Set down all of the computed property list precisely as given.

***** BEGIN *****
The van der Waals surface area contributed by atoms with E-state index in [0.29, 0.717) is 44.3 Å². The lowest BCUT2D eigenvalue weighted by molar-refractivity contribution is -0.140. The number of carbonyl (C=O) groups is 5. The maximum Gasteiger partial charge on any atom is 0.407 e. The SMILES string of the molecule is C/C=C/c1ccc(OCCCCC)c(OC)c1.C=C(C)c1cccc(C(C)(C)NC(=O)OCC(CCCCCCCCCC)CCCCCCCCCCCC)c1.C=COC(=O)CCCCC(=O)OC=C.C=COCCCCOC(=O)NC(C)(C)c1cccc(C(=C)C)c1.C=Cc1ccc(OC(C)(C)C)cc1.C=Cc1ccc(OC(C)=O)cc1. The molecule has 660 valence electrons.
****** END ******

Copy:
The van der Waals surface area contributed by atoms with E-state index in [0.29, 0.717) is 44.3 Å². The lowest BCUT2D eigenvalue weighted by molar-refractivity contribution is -0.140. The number of carbonyl (C=O) groups is 5. The maximum Gasteiger partial charge on any atom is 0.407 e. The SMILES string of the molecule is C/C=C/c1ccc(OCCCCC)c(OC)c1.C=C(C)c1cccc(C(C)(C)NC(=O)OCC(CCCCCCCCCC)CCCCCCCCCCCC)c1.C=COC(=O)CCCCC(=O)OC=C.C=COCCCCOC(=O)NC(C)(C)c1cccc(C(=C)C)c1.C=Cc1ccc(OC(C)(C)C)cc1.C=Cc1ccc(OC(C)=O)cc1. The molecule has 660 valence electrons.